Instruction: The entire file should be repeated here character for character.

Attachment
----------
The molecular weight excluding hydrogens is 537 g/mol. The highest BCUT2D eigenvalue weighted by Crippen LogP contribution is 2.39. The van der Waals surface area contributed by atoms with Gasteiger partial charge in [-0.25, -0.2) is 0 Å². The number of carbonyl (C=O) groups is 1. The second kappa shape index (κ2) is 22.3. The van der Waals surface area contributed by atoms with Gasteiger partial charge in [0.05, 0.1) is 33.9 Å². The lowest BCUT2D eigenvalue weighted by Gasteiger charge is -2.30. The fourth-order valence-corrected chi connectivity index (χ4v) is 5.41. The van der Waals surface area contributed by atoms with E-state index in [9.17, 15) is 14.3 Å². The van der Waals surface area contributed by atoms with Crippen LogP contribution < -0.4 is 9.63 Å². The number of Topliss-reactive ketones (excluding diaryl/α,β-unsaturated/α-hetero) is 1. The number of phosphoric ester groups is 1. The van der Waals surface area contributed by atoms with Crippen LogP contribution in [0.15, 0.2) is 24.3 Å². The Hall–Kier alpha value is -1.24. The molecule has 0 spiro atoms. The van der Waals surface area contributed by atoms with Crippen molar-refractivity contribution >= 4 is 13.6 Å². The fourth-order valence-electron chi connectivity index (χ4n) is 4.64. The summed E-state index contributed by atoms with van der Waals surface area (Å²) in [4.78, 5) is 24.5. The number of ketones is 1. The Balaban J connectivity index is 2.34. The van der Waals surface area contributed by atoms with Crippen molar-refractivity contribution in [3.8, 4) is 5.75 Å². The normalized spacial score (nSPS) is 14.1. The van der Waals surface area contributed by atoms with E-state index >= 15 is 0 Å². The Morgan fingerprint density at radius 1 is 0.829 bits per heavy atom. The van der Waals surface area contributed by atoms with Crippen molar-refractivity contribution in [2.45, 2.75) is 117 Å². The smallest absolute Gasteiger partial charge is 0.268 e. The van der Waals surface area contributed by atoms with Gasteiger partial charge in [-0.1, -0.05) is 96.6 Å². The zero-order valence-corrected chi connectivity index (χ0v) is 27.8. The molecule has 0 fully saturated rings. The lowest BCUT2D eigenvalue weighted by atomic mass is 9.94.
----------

The molecular weight excluding hydrogens is 537 g/mol. The highest BCUT2D eigenvalue weighted by Crippen LogP contribution is 2.39. The van der Waals surface area contributed by atoms with Gasteiger partial charge in [-0.25, -0.2) is 0 Å². The number of carbonyl (C=O) groups is 1. The second kappa shape index (κ2) is 22.3. The van der Waals surface area contributed by atoms with Gasteiger partial charge in [0.05, 0.1) is 33.9 Å². The lowest BCUT2D eigenvalue weighted by Gasteiger charge is -2.30. The fourth-order valence-corrected chi connectivity index (χ4v) is 5.41. The van der Waals surface area contributed by atoms with E-state index in [9.17, 15) is 14.3 Å². The van der Waals surface area contributed by atoms with Crippen LogP contribution < -0.4 is 9.63 Å². The number of Topliss-reactive ketones (excluding diaryl/α,β-unsaturated/α-hetero) is 1. The number of phosphoric ester groups is 1. The van der Waals surface area contributed by atoms with Crippen LogP contribution in [0.15, 0.2) is 24.3 Å². The Hall–Kier alpha value is -1.24. The molecule has 0 spiro atoms. The van der Waals surface area contributed by atoms with Crippen molar-refractivity contribution >= 4 is 13.6 Å². The fourth-order valence-electron chi connectivity index (χ4n) is 4.64. The summed E-state index contributed by atoms with van der Waals surface area (Å²) in [4.78, 5) is 24.5. The number of ketones is 1. The Balaban J connectivity index is 2.34. The van der Waals surface area contributed by atoms with Crippen molar-refractivity contribution in [3.8, 4) is 5.75 Å². The normalized spacial score (nSPS) is 14.1. The van der Waals surface area contributed by atoms with E-state index >= 15 is 0 Å². The Morgan fingerprint density at radius 1 is 0.829 bits per heavy atom. The van der Waals surface area contributed by atoms with Crippen molar-refractivity contribution in [2.45, 2.75) is 117 Å². The smallest absolute Gasteiger partial charge is 0.268 e. The van der Waals surface area contributed by atoms with Gasteiger partial charge in [-0.1, -0.05) is 96.6 Å². The zero-order valence-corrected chi connectivity index (χ0v) is 27.8. The molecule has 0 fully saturated rings. The lowest BCUT2D eigenvalue weighted by atomic mass is 9.94.